Examining prolonged sport participation among Special Olympics Ontario athletes

  • Alexandra Mosher York University
  • Meghan Harlow York University
  • Jessica Fraser-Thomas York University
  • Suzanne Robinson York University
  • Jonathan Weiss York University

Abstract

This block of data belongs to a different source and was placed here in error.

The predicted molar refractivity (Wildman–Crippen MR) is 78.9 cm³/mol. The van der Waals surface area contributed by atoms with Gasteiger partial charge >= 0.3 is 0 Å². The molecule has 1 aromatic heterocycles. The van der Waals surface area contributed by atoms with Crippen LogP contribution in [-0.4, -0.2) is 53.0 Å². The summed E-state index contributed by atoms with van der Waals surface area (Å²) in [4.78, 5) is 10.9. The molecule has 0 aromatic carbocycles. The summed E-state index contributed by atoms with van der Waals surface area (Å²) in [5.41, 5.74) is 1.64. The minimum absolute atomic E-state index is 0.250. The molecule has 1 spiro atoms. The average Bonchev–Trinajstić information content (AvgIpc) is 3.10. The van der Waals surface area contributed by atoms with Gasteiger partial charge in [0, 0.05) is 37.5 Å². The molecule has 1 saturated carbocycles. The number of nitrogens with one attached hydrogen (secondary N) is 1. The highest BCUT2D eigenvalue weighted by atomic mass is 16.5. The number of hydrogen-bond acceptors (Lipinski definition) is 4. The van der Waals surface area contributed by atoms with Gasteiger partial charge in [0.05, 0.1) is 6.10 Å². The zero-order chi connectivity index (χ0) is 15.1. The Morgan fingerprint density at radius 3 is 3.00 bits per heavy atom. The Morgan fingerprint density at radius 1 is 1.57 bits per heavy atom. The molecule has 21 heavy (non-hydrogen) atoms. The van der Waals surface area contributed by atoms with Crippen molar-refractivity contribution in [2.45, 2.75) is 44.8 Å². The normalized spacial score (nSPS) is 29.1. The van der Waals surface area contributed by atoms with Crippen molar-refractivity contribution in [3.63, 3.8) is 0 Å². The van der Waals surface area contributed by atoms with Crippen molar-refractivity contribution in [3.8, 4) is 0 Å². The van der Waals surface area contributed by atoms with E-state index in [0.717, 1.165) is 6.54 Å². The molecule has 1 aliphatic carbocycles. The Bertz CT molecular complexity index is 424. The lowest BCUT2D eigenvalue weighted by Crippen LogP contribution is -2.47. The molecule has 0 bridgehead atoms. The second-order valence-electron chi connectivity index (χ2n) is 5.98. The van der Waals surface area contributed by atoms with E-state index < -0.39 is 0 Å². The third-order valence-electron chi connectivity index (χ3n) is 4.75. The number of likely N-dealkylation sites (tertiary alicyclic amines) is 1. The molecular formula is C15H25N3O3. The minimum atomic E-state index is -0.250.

Sport participation is associated with extensive positive developmental outcomes among typically developing youth (Fraser-Thomas et al., 2005); however, benefits may be even greater for youth with intellectual disabilities (ID) given unique physical and psychosocial considerations within this population (Hinckson et al., 2013). As such, this study examined factors associated with prolonged participation in and dropout from sport among youth with ID, using the Developmental Model of Sport Participation (DMSP; Côté & Fraser-Thomas, 2016) as a guiding framework of inquiry. Participants included 345 caregivers (81% mothers) of youth and young adult athletes with ID, recruited through Special Olympics (SO) Ontario. SO is a national sport organization, which aims to enrich the lives of individuals with ID through sport training and competitions. Caregivers completed an online survey in 2012, with provincial registry information from 2015 used to determine active athletes three years later. A multiple logistic regression analysis examined demographic, training, and psychosocial factors in relation to prolonged participation or dropout. Results showed a significant difference between those who dropped out and those who remained active, in terms of frequency of involvement. Specifically, those who participated in SO often (i.e., at least once per week) were nearly nine times more likely to stay involved than those who participated occasionally (i.e., less than once per week) (OR=8.82, 95% CI, 2.42-32.16). Findings are discussed within the context of previous sport development and ID literature, while implications for optimizing prolonged participation among youth with ID are explored.